Coal burning is believed to be the largest contributor to climate change. China burns at least four times more coal than any other nation. So, it is fair to assume that China should be taking the most initiative to find alternative sources of energy to minimize climate-changing CO2 and greenhouse gas emissions. The question is, is it?
To support its economic growth over the past few decades, China built over a thousand coal plants, which now contribute 20% of the total greenhouse gases in the air. The risks associated with such a significant amount of emissions are evident. As the Emmy Award winning documentary series “Years of Living Dangerously” stresses in a recent climate-focused episode, if China cannot effectively curb its release of CO2 and greenhouse gases, it is estimated that the nation’s production will be equal to the entire world’s current total emissions by 2050.
The Chinese government recognizes the negative effects burning coal will have on the environment if it is not curbed in the near future. They attended the recent Paris Summit on Climate Change, signed the 2016 Paris Agreement promising to mitigate greenhouse gas emissions, and now need to hold to their end of the bargain.
So the question remains: is China pulling its weight regarding climate change? The short answer is yes. In addition to its participation in the Paris Summit, China is making substantial efforts to minimize its environmental footprint, and they are proving to be successful thus far. Coal consumption levelled off in 2014 for the first time in fifteen years and actually decreased by 3.7% in 2015. This came as a result of the government’s placing limits on coal production and closing a number of mines. The efforts continued throughout 2016, when the government stopped construction of 30 coal plants.
The government is also developing a cap-and-trade program to encourage companies to use cleaner energy sources, such as natural gas or solar power. Essentially, cap-and-trade puts a price on carbon, so there is a limit placed on the total emissions any one company can make. If a company exceeds the limit, it may choose either to find more efficient forms of energy production or purchase another company’s ‘allowance’ if the company’s production did not reach the cap. Developed as a pilot project, two Chinese provinces have been operating under a cap-and-trade market since 2013 and the government plans to launch a national program by July 2017.
Not only is China working to decrease coal-fire emissions, but it is also investing in the ‘industries of the future,’ wind and solar power, that are believed to eventually replace coal burning and other greenhouse gas emitting methods. According to Climate Nexus, an organization focused on promoting the use of clean energy, China spent over US $110 billion on renewable energy in 2015. This is a 17% increase from the previous year, showing that China is being proactive in finding alternative energy sources that can reduce the nation’s carbon footprint.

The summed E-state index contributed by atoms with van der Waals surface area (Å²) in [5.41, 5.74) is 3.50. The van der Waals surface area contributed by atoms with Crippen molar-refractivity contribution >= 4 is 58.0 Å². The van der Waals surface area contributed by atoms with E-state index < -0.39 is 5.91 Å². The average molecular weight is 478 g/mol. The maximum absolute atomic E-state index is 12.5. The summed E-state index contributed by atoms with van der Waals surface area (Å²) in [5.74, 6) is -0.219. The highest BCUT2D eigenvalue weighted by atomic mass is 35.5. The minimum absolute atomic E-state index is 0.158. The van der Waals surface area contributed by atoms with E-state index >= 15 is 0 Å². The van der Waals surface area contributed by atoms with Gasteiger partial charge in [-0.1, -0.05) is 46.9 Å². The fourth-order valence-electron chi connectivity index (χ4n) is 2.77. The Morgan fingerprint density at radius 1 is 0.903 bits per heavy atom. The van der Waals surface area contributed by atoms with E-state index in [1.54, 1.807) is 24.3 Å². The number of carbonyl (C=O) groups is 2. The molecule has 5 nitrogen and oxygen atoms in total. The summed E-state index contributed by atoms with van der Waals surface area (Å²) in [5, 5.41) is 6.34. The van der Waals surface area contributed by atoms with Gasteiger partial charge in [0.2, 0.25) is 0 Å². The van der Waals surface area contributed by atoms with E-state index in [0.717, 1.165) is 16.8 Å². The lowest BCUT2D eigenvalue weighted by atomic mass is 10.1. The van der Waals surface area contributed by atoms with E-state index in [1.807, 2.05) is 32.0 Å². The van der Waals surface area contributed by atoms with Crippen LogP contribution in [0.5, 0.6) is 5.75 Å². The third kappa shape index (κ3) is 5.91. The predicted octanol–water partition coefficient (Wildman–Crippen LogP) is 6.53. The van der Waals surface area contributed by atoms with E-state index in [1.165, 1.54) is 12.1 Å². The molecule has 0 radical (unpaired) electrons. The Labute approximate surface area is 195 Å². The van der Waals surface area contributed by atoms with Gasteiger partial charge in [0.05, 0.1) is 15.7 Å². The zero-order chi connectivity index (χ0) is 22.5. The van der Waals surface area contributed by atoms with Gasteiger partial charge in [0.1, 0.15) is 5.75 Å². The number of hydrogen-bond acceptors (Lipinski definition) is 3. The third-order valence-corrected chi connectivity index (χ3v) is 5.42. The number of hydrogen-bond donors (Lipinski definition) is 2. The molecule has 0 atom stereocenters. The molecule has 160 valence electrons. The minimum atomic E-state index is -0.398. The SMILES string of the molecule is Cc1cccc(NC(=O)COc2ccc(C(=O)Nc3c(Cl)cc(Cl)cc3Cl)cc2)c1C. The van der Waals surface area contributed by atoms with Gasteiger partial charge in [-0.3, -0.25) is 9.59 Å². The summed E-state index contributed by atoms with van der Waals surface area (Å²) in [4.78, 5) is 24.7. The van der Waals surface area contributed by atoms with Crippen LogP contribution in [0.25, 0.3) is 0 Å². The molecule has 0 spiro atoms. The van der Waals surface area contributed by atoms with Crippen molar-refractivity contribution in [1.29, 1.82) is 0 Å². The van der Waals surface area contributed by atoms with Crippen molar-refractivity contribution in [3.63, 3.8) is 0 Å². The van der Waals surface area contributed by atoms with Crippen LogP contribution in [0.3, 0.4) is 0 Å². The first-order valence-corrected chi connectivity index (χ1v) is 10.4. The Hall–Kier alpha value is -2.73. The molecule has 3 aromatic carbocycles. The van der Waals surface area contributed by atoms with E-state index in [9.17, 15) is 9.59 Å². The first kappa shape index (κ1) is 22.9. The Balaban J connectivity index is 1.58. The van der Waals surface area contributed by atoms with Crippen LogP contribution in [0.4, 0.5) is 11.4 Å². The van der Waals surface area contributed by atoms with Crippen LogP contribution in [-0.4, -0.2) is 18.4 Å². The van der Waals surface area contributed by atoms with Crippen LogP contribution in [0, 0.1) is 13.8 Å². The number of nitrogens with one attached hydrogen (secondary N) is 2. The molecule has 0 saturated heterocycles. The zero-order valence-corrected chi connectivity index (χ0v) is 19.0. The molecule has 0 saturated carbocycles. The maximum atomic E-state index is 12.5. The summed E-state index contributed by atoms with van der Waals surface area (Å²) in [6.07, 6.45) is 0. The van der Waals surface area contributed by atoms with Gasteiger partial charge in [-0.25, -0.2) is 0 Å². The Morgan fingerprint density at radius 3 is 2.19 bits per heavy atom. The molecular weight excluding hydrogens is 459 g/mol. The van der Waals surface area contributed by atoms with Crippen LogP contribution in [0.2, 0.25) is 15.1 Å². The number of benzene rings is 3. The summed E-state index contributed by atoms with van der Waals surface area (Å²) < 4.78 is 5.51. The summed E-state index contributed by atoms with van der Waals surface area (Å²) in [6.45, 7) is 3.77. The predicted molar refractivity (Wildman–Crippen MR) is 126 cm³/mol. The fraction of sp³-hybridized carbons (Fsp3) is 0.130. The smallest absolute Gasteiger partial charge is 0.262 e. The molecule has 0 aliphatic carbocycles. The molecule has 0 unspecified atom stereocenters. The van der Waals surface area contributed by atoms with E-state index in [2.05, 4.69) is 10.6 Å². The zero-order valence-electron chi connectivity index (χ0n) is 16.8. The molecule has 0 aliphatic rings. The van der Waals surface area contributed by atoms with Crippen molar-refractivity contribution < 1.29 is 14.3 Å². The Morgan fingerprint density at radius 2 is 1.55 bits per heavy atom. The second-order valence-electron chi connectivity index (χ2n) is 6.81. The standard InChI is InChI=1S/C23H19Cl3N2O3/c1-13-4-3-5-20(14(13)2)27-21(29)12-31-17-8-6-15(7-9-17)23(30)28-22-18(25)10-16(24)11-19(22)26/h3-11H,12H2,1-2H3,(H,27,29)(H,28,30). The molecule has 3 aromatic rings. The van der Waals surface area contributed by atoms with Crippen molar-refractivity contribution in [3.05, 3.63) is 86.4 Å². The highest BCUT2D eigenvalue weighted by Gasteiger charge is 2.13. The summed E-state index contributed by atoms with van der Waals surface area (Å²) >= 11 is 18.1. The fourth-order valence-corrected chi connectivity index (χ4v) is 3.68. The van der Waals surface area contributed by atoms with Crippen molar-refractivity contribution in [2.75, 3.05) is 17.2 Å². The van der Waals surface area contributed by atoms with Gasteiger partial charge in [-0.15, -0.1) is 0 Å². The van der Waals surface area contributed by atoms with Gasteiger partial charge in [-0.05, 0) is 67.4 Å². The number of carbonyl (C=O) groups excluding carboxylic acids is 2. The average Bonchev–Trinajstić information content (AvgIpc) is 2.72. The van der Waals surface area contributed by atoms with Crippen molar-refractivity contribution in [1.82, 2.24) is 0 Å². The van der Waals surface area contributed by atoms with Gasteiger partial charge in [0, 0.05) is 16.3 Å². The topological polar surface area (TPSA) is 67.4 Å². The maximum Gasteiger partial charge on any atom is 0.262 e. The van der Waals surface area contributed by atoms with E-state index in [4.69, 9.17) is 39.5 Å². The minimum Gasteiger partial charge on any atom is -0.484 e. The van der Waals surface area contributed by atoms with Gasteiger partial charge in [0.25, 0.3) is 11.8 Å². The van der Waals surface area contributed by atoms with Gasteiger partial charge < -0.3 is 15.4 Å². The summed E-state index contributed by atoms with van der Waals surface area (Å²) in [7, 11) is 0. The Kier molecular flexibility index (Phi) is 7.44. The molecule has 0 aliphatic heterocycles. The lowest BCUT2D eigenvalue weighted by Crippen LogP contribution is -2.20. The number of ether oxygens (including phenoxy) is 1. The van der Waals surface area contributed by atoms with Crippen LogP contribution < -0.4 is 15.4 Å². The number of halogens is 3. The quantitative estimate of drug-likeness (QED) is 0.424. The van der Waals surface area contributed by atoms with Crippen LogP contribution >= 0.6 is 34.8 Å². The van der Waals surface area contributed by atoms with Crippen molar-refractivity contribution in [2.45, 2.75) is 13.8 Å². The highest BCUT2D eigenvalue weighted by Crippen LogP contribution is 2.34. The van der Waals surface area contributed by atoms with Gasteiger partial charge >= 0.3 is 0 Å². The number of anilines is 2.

While the Chinese government appears to be making strides and claims that it will end coal production entirely within ten years, certain recent actions have cast doubt on the nation’s commitment to decelerating global warming. The government’s concern about possible electricity blackouts is pushing it to lift the limits previously placed on the coal industry, potentially reversing the progress made so far. Regarding the 30 mines they closed, it should be noted that the government focussed on closing smaller, privately owned mines while state-owned coal mines actually increased in size.
Even with these exceptions, the nation’s coal consumption has decreased since 2014 as previously mentioned. Climate Action Tracker also maintains that China is currently on track to meet its 2020 and 2030 goals in reducing emissions. As long as China upholds its commitment to curb coal burning and, at the very least, does not abandon its current initiatives, then it is fair to say that China is taking a leading role in limiting climate change.
Photo: A mining technician oversees a coal export terminal (2014), by Peabody Energy, Inc. via Wikimedia. Listed under Public Domain.
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